Dozens of viruses have been found inside a sample of glacier ice from Tibet believed to be about 15,000 years old.
The ice core samples were taken in 2015 from the Tibetan Plateau in western China about 22,000 feet above sea level and were studied by a team of researchers led by Zhi-Ping Zhong with The Ohio State University. Their research was recently published in the journal Microbiome.
“The glaciers in western China are not well-studied, and our goal is to use this information to reflect past environments. And viruses are a part of those environments,” Zhong said.
The team found genetic code for 33 viruses inside the ice samples. Only about four of the viruses have already been identified, the other two dozen are completely new to the scientific community.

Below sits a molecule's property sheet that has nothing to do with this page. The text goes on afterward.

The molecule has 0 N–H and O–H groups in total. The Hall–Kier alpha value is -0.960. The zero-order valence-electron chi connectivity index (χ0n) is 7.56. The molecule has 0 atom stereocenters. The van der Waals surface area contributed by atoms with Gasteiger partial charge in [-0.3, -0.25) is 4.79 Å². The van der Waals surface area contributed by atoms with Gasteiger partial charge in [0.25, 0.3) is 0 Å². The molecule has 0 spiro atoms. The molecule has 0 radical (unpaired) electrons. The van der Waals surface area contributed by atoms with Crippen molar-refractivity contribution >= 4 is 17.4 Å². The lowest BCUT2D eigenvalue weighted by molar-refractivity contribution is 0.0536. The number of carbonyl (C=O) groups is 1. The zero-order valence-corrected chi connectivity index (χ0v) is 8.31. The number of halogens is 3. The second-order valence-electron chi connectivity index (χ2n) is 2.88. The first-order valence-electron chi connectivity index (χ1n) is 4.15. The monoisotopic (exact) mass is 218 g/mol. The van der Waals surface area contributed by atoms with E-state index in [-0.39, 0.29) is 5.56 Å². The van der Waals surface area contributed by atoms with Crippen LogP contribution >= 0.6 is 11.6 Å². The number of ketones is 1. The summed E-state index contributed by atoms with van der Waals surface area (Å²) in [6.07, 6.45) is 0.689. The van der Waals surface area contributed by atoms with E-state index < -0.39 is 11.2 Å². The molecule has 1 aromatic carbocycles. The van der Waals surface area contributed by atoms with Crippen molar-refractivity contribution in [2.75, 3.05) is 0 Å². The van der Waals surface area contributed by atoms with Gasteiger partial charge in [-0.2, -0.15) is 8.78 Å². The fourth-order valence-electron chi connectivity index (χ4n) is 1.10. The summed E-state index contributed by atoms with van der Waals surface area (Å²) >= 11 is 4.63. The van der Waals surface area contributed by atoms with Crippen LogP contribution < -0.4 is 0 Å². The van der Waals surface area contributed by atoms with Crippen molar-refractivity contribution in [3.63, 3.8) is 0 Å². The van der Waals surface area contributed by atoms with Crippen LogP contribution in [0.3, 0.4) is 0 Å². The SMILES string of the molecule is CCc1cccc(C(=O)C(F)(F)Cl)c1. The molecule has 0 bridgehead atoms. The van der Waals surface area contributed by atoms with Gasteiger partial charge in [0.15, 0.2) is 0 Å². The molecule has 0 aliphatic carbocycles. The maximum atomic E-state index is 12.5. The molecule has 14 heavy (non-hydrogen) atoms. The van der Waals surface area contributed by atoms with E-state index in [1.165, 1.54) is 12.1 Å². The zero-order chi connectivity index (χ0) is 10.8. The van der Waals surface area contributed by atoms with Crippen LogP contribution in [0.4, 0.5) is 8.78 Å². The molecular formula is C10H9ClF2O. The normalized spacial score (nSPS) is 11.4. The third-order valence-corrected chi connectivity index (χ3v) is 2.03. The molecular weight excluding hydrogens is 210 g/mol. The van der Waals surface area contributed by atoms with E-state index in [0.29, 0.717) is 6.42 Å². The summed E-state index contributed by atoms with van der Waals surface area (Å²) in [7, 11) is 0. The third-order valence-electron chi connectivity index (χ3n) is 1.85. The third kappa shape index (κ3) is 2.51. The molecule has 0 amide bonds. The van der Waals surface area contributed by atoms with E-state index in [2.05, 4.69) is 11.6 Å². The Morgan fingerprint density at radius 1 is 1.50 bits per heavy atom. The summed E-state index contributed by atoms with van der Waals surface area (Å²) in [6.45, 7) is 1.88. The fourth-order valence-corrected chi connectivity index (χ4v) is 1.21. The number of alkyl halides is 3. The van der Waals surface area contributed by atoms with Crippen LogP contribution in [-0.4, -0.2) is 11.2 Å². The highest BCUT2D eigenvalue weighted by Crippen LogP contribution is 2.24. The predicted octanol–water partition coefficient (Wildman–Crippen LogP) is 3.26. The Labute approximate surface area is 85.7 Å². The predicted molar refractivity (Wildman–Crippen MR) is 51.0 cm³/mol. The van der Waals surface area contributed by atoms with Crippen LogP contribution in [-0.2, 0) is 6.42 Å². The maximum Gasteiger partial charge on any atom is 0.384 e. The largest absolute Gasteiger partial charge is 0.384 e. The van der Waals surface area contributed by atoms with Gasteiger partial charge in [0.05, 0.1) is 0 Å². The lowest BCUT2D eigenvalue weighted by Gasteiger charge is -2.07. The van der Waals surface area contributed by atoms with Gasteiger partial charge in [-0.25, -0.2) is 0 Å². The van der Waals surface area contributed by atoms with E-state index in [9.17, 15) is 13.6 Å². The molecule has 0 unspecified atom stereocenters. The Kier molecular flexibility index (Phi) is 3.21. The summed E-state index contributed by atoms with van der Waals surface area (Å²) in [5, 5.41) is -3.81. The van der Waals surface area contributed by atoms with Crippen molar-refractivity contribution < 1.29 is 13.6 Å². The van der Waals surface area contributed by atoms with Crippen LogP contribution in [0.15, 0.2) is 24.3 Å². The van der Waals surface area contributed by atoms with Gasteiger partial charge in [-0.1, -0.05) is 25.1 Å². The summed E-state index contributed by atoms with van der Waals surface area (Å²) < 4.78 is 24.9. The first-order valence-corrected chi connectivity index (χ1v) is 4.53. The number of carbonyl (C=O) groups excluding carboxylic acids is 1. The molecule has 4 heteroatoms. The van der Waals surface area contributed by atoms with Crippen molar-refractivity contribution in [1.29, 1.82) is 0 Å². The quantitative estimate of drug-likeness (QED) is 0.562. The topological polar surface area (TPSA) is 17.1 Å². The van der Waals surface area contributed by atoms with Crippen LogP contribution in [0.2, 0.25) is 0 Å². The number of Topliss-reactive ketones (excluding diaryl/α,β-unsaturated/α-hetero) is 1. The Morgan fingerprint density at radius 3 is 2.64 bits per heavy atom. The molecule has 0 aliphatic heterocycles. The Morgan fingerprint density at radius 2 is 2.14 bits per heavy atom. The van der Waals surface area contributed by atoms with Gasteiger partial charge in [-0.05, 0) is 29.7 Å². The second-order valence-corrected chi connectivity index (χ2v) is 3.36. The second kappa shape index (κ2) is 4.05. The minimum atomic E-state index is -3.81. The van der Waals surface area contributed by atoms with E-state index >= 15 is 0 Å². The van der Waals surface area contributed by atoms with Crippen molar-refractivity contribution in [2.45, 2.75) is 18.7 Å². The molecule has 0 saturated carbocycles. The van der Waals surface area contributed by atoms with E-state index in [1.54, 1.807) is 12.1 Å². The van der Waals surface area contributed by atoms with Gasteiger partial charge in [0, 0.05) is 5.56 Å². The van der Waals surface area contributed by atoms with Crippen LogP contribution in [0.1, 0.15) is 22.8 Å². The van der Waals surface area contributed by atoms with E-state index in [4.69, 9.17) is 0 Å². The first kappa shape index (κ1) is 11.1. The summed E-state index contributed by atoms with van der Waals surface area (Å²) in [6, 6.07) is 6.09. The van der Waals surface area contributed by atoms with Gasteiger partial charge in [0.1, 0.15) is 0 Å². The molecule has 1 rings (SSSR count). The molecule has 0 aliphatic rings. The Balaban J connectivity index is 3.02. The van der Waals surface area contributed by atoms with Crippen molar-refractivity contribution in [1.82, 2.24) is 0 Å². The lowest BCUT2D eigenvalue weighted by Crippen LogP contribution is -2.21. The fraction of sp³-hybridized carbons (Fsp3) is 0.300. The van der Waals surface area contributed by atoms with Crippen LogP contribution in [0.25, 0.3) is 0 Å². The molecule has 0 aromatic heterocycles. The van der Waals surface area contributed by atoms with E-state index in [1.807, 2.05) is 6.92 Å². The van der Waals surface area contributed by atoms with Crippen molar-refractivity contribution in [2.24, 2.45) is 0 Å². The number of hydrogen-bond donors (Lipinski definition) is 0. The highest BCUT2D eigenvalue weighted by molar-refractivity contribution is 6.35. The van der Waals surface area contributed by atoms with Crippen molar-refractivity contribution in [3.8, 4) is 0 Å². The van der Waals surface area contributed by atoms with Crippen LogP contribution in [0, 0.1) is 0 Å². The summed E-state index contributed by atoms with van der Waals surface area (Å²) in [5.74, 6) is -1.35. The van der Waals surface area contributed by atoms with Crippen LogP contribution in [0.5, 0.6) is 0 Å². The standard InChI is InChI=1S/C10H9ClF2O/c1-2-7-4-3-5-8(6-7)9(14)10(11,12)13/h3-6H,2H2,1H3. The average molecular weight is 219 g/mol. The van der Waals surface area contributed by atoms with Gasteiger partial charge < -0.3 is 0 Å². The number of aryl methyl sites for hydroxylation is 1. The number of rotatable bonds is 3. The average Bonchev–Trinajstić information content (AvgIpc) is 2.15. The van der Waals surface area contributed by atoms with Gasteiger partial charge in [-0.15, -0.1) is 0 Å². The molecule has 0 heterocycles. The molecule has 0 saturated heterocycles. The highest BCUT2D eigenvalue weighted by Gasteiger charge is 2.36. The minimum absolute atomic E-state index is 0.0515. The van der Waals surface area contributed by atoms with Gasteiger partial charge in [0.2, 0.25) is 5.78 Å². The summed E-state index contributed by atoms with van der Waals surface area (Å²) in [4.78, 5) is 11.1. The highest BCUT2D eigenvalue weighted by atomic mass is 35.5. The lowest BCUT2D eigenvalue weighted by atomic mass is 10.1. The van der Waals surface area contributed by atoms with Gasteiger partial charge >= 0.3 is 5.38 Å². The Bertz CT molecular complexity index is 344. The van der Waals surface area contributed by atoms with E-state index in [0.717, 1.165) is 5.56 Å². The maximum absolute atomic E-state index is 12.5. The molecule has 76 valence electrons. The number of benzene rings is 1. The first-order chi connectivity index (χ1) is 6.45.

About half of the viruses found in the ice seemed to have survived all this time because of the frozen ice environment they were trapped in. They are viruses that would have “thrived in extreme environments,” researchers said.
“These viruses have signatures of genes that help them infect cells in cold environments – just surreal genetic signatures for how a virus is able to survive in extreme conditions,” said Matthew Sullivan, co-author of the study, professor of microbiology at Ohio State.
For their study, researchers were able to create a new, ultra-clean method of analyzing microbes and viruses in the ice without contaminating it, according to the university.
They believe the viruses likely originated with soil or plants, not with animals or humans.
They believe as the glacier formed, as dust and gases in the air were incorporated into the water and ice, it also deposited viruses.
The research could help in future exploration of icy climates, including on Mars, the moon, or in other extremely cold areas of Earth.